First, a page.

A shift in control is creating new challenges for Marketing

“Digital has shifted the balance of brand control towards the consumer. The Chief Marketing Officer is now expected to do more than blanket customers with brand awareness and messaging. Now they must collaborate with other departments to place the customer experience first, right across the full range of traditional and Digital channels including social media.”

Often that “experience” needs to be dealt with in real time, as would a real conversation. Take the case of a cashpoint failure by a major bank. In the past that would have led to a lot of complaints, to be handled in retrospect, and the outside chance of an adverse news headline. Now, within minutes, the problem is trending on Twitter.

“In this scenario,” suggests Lucinda, “the CMO is faced with a two-directional issue to address. They need to manage the expectations of the consumer. But they also need to collaborate with the operational functions within the firm that looks after cashpoints and perhaps call centres. This integration role is new and demanding. Some of the consulting growth we are seeing stems from helping Chief Marketing Officers and their teams to understand how to manage it to deliver a seamless customer experience, as well as ensuring that their range of external agency partners (and their own in-house team) contains the right mix of expertise they need.”

Chief Marketing Officers' relationships with Chief Information Officers (increasingly rebadged Chief Digital Officer) and Chief Finance Officers is also deepening. “Managing brand and marketing issues in the Digital Age needs new technology and also new capabilities. CMOs need to work with CDOs on getting the best technologies and analytics in place to understand their consumer and their brand’s performance. They also need to work closely with CFOs to get marketing technology requirements in the budget.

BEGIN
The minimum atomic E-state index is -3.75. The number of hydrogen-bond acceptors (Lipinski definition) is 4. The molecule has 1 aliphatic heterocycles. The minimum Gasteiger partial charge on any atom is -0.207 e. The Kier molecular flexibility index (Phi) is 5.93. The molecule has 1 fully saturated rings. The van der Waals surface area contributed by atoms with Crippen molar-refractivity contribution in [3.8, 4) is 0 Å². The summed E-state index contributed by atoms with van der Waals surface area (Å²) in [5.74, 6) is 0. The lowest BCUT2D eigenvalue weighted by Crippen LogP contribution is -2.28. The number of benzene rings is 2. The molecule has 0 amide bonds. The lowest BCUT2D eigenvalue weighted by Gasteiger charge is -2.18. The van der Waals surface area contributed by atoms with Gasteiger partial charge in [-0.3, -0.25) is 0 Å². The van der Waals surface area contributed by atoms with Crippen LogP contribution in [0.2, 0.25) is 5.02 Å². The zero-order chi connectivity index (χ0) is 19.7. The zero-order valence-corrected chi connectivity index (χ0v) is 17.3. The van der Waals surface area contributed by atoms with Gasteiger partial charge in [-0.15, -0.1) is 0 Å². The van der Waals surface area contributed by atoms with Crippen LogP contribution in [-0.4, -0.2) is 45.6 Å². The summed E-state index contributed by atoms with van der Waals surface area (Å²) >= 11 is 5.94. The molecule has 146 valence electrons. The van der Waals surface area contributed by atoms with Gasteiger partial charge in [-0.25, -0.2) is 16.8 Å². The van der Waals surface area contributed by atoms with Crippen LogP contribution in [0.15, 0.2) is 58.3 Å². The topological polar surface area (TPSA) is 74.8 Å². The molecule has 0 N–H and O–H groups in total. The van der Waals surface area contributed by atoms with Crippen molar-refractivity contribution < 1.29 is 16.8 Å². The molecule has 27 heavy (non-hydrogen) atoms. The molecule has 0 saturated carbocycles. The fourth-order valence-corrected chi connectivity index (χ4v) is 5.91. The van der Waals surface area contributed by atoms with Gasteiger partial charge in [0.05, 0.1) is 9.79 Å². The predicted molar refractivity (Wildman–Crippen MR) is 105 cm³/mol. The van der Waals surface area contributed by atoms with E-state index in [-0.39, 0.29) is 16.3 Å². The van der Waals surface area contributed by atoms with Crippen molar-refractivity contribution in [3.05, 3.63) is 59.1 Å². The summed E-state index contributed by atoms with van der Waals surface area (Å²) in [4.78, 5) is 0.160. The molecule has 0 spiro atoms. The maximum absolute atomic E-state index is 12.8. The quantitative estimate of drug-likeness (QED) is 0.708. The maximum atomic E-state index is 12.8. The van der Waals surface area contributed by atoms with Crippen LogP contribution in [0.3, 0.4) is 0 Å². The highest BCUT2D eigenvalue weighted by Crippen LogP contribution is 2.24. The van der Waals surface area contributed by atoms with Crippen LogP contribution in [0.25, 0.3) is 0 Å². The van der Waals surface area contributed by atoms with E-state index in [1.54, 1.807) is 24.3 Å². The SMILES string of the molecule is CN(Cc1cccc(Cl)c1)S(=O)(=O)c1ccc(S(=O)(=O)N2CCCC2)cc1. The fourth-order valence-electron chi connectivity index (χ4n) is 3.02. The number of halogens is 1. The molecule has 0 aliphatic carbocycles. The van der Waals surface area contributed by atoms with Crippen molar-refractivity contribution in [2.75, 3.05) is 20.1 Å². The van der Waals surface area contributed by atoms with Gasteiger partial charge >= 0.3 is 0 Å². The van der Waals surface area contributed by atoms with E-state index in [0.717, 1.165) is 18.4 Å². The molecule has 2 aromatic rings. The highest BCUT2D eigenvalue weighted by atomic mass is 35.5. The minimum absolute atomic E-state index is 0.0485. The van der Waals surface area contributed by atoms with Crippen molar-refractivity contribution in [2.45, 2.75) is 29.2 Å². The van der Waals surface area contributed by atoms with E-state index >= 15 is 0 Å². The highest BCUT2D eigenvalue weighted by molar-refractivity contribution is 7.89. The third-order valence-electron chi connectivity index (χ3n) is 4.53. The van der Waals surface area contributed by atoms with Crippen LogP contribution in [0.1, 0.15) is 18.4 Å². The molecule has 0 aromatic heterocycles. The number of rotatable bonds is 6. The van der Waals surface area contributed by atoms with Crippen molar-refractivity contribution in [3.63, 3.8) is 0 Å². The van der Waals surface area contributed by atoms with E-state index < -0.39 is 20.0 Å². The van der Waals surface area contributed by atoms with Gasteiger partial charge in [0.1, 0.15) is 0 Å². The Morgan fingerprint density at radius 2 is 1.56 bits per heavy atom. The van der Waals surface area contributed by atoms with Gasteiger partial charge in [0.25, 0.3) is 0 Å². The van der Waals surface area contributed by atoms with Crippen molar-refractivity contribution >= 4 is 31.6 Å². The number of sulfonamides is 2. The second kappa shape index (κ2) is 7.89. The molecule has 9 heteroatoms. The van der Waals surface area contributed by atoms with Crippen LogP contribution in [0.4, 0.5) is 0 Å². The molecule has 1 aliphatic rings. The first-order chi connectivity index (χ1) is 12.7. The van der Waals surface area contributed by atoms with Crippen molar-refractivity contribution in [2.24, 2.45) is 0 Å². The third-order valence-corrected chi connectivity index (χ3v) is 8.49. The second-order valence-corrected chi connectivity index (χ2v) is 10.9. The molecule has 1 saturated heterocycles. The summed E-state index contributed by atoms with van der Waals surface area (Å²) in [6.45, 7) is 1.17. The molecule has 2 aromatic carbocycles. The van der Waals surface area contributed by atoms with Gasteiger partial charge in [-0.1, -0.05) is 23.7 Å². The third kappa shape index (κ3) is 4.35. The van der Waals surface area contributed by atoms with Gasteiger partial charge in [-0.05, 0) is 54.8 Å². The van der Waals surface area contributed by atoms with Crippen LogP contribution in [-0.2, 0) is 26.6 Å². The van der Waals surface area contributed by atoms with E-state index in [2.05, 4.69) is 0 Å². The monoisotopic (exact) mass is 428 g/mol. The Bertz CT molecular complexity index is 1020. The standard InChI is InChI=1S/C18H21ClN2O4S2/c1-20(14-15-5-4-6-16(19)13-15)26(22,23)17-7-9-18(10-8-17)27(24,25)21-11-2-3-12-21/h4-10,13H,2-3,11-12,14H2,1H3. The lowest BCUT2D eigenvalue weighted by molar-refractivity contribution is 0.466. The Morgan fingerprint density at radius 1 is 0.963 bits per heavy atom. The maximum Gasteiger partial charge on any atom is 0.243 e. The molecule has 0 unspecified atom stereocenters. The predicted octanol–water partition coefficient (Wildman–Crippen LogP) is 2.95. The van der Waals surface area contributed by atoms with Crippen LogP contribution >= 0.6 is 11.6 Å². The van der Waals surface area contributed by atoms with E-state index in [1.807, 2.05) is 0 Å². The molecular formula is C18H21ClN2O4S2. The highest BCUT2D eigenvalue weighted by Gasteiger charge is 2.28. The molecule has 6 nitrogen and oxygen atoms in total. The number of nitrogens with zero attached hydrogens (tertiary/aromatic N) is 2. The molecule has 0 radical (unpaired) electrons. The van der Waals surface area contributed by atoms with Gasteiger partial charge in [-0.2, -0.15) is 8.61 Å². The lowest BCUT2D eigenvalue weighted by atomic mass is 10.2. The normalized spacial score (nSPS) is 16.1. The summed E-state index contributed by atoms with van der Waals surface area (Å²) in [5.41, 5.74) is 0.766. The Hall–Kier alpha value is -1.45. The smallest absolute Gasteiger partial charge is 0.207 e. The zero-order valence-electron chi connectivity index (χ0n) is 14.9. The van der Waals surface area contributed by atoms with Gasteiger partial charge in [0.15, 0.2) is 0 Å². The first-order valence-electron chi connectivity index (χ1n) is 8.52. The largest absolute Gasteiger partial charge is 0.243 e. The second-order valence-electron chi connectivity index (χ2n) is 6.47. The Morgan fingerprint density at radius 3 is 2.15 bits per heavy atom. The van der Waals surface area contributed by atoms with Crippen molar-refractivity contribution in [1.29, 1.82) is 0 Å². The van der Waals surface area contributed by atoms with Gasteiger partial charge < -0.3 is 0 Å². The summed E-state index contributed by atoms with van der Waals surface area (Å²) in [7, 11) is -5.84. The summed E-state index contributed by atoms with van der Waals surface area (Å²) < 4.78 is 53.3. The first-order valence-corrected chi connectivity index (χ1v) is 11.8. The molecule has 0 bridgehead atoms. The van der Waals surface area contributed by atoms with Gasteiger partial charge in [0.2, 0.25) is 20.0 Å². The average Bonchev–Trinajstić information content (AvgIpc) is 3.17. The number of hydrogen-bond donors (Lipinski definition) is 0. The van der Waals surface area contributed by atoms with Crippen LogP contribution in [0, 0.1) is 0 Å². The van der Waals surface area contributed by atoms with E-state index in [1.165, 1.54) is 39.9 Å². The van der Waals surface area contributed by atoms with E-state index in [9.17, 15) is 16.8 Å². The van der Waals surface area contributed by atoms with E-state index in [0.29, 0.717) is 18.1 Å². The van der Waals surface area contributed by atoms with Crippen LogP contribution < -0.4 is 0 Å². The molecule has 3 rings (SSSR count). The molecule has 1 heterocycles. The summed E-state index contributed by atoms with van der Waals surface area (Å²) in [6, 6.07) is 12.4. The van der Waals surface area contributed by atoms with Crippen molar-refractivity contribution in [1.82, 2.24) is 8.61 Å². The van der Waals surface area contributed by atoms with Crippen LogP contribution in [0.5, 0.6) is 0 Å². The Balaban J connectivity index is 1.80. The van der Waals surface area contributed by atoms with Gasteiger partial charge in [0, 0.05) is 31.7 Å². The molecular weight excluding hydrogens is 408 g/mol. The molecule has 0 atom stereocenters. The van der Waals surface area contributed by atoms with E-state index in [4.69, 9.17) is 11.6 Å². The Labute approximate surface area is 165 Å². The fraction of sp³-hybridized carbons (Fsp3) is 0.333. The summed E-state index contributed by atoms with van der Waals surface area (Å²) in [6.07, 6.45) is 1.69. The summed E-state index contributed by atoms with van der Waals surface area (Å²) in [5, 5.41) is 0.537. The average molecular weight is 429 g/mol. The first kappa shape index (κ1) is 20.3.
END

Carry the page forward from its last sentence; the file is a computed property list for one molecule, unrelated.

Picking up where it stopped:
Lucinda echoes the view of many across the industry that success for firms in understanding customer perceptions and marketing opportunities is a function of understanding their data. “This is about Big Data, of course. But actually within the Big Data haystack, what firms may be looking for is a small data needle –crucial piece of insight, in a tweet, in a blog, or even in something one of their own staff said, something that allows the business to see itself in a new light.”

Businesses are getting hungry for this sort of information. Roth Observatory International helps brands identify and work best with agency partners that can help them navigate this digital landscape. But there are also new, exciting, but little-known enterprises out there who are highly conversant with digital analytics. “One of our most exciting projects recently was with Starcount, a new online platform that aggregates fans’ social media content related to celebrities or brands. We’re helping them source an agency partner to highlight their digital data proposition to clients in ways that the increasingly hard-pressed CMO can understand and put to good use.”